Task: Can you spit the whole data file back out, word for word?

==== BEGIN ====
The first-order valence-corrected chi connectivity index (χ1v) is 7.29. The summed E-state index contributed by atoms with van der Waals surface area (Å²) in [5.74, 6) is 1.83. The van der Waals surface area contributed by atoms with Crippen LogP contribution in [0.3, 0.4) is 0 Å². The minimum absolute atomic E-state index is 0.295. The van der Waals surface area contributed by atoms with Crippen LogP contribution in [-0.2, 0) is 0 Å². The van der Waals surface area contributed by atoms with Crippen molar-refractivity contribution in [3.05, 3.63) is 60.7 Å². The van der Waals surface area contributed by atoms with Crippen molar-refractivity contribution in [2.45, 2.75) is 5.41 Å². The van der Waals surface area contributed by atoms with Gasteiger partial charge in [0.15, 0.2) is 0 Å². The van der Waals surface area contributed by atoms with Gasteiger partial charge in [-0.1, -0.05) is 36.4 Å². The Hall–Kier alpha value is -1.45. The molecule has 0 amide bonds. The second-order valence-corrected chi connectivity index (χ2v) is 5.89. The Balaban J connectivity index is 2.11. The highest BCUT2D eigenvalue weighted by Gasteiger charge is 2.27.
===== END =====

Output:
The first-order valence-corrected chi connectivity index (χ1v) is 7.29. The summed E-state index contributed by atoms with van der Waals surface area (Å²) in [5.74, 6) is 1.83. The van der Waals surface area contributed by atoms with Crippen LogP contribution in [0.3, 0.4) is 0 Å². The minimum absolute atomic E-state index is 0.295. The van der Waals surface area contributed by atoms with Crippen LogP contribution in [-0.2, 0) is 0 Å². The van der Waals surface area contributed by atoms with Crippen molar-refractivity contribution in [3.05, 3.63) is 60.7 Å². The van der Waals surface area contributed by atoms with Crippen molar-refractivity contribution in [2.45, 2.75) is 5.41 Å². The van der Waals surface area contributed by atoms with Gasteiger partial charge in [0.15, 0.2) is 0 Å². The van der Waals surface area contributed by atoms with Gasteiger partial charge in [-0.1, -0.05) is 36.4 Å². The Hall–Kier alpha value is -1.45. The molecule has 0 amide bonds. The second-order valence-corrected chi connectivity index (χ2v) is 5.89. The Balaban J connectivity index is 2.11. The highest BCUT2D eigenvalue weighted by Gasteiger charge is 2.27.